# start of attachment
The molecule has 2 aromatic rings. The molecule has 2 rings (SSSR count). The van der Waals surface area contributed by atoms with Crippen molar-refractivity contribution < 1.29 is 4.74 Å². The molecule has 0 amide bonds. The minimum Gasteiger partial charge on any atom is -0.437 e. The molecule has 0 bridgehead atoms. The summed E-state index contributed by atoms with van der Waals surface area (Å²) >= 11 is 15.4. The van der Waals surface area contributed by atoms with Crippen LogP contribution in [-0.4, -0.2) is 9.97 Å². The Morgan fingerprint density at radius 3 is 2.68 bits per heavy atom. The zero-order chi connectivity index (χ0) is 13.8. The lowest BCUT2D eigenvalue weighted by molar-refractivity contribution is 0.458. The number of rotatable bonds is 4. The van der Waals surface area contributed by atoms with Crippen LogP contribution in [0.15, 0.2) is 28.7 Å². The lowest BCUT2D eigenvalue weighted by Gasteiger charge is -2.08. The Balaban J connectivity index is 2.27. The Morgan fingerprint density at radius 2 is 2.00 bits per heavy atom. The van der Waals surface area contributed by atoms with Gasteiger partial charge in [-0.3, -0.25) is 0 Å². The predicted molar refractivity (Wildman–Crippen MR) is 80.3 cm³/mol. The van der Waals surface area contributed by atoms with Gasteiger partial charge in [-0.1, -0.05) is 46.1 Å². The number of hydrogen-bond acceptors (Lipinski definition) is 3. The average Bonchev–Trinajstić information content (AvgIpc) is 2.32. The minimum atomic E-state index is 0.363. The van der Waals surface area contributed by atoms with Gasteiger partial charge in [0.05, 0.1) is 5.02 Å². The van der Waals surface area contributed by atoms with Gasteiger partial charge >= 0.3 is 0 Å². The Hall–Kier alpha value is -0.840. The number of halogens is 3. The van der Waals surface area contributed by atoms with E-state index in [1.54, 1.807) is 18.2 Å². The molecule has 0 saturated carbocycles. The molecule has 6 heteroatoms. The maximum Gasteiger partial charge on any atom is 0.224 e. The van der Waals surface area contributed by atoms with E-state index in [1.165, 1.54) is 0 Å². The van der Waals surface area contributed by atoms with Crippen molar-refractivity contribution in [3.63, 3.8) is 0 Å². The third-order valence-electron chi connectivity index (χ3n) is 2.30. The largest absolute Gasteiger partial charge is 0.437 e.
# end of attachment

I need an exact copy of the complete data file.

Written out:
The molecule has 2 aromatic rings. The molecule has 2 rings (SSSR count). The van der Waals surface area contributed by atoms with Crippen molar-refractivity contribution < 1.29 is 4.74 Å². The molecule has 0 amide bonds. The minimum Gasteiger partial charge on any atom is -0.437 e. The molecule has 0 bridgehead atoms. The summed E-state index contributed by atoms with van der Waals surface area (Å²) >= 11 is 15.4. The van der Waals surface area contributed by atoms with Crippen LogP contribution in [-0.4, -0.2) is 9.97 Å². The Morgan fingerprint density at radius 3 is 2.68 bits per heavy atom. The zero-order chi connectivity index (χ0) is 13.8. The lowest BCUT2D eigenvalue weighted by molar-refractivity contribution is 0.458. The number of rotatable bonds is 4. The van der Waals surface area contributed by atoms with Crippen LogP contribution in [0.15, 0.2) is 28.7 Å². The lowest BCUT2D eigenvalue weighted by Gasteiger charge is -2.08. The Balaban J connectivity index is 2.27. The Morgan fingerprint density at radius 2 is 2.00 bits per heavy atom. The van der Waals surface area contributed by atoms with Gasteiger partial charge in [-0.3, -0.25) is 0 Å². The predicted molar refractivity (Wildman–Crippen MR) is 80.3 cm³/mol. The van der Waals surface area contributed by atoms with Gasteiger partial charge in [-0.1, -0.05) is 46.1 Å². The number of hydrogen-bond acceptors (Lipinski definition) is 3. The average Bonchev–Trinajstić information content (AvgIpc) is 2.32. The minimum atomic E-state index is 0.363. The van der Waals surface area contributed by atoms with Gasteiger partial charge in [0.05, 0.1) is 5.02 Å². The van der Waals surface area contributed by atoms with Gasteiger partial charge >= 0.3 is 0 Å². The Hall–Kier alpha value is -0.840. The number of halogens is 3. The van der Waals surface area contributed by atoms with E-state index in [1.54, 1.807) is 18.2 Å². The molecule has 0 saturated carbocycles. The molecule has 6 heteroatoms. The maximum Gasteiger partial charge on any atom is 0.224 e. The van der Waals surface area contributed by atoms with E-state index in [1.165, 1.54) is 0 Å². The van der Waals surface area contributed by atoms with Crippen molar-refractivity contribution in [3.63, 3.8) is 0 Å². The third-order valence-electron chi connectivity index (χ3n) is 2.30. The largest absolute Gasteiger partial charge is 0.437 e.